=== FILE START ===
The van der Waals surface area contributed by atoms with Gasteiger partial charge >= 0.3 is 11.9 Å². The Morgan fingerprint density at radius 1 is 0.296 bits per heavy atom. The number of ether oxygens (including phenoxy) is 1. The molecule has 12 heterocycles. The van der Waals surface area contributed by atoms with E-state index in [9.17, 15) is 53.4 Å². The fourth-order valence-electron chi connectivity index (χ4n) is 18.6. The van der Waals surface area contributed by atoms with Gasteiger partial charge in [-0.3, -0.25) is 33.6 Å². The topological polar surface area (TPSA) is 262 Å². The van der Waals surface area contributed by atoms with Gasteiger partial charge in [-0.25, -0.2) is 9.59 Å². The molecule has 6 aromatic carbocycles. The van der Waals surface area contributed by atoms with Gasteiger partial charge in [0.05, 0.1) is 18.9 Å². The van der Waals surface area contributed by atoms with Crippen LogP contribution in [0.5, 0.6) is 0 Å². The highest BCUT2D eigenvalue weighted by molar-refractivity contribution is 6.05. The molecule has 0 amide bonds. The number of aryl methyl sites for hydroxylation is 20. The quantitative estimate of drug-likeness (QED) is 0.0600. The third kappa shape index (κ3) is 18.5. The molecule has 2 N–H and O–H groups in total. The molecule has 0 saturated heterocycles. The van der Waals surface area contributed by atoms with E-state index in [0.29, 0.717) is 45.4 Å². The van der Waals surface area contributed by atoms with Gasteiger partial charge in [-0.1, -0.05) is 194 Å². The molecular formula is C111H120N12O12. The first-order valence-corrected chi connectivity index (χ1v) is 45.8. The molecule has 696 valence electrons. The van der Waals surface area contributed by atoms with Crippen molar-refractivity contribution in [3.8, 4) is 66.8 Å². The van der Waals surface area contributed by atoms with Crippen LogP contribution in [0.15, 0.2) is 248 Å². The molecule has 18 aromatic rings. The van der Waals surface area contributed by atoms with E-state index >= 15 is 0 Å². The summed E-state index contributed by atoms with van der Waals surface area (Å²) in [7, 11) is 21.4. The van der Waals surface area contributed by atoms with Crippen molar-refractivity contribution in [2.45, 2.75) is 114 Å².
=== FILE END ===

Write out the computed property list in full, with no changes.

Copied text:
The van der Waals surface area contributed by atoms with Gasteiger partial charge >= 0.3 is 11.9 Å². The Morgan fingerprint density at radius 1 is 0.296 bits per heavy atom. The number of ether oxygens (including phenoxy) is 1. The molecule has 12 heterocycles. The van der Waals surface area contributed by atoms with E-state index in [9.17, 15) is 53.4 Å². The fourth-order valence-electron chi connectivity index (χ4n) is 18.6. The van der Waals surface area contributed by atoms with Gasteiger partial charge in [-0.3, -0.25) is 33.6 Å². The topological polar surface area (TPSA) is 262 Å². The van der Waals surface area contributed by atoms with Gasteiger partial charge in [-0.25, -0.2) is 9.59 Å². The molecule has 6 aromatic carbocycles. The van der Waals surface area contributed by atoms with Gasteiger partial charge in [0.05, 0.1) is 18.9 Å². The van der Waals surface area contributed by atoms with Crippen LogP contribution in [0.5, 0.6) is 0 Å². The highest BCUT2D eigenvalue weighted by molar-refractivity contribution is 6.05. The molecule has 0 amide bonds. The number of aryl methyl sites for hydroxylation is 20. The quantitative estimate of drug-likeness (QED) is 0.0600. The third kappa shape index (κ3) is 18.5. The molecule has 2 N–H and O–H groups in total. The molecule has 0 saturated heterocycles. The van der Waals surface area contributed by atoms with E-state index in [0.29, 0.717) is 45.4 Å². The van der Waals surface area contributed by atoms with Gasteiger partial charge in [-0.1, -0.05) is 194 Å². The molecular formula is C111H120N12O12. The first-order valence-corrected chi connectivity index (χ1v) is 45.8. The molecule has 696 valence electrons. The van der Waals surface area contributed by atoms with Crippen molar-refractivity contribution in [3.8, 4) is 66.8 Å². The van der Waals surface area contributed by atoms with Crippen LogP contribution in [0.15, 0.2) is 248 Å². The molecule has 18 aromatic rings. The van der Waals surface area contributed by atoms with E-state index >= 15 is 0 Å². The summed E-state index contributed by atoms with van der Waals surface area (Å²) in [7, 11) is 21.4. The van der Waals surface area contributed by atoms with Crippen molar-refractivity contribution in [2.45, 2.75) is 114 Å².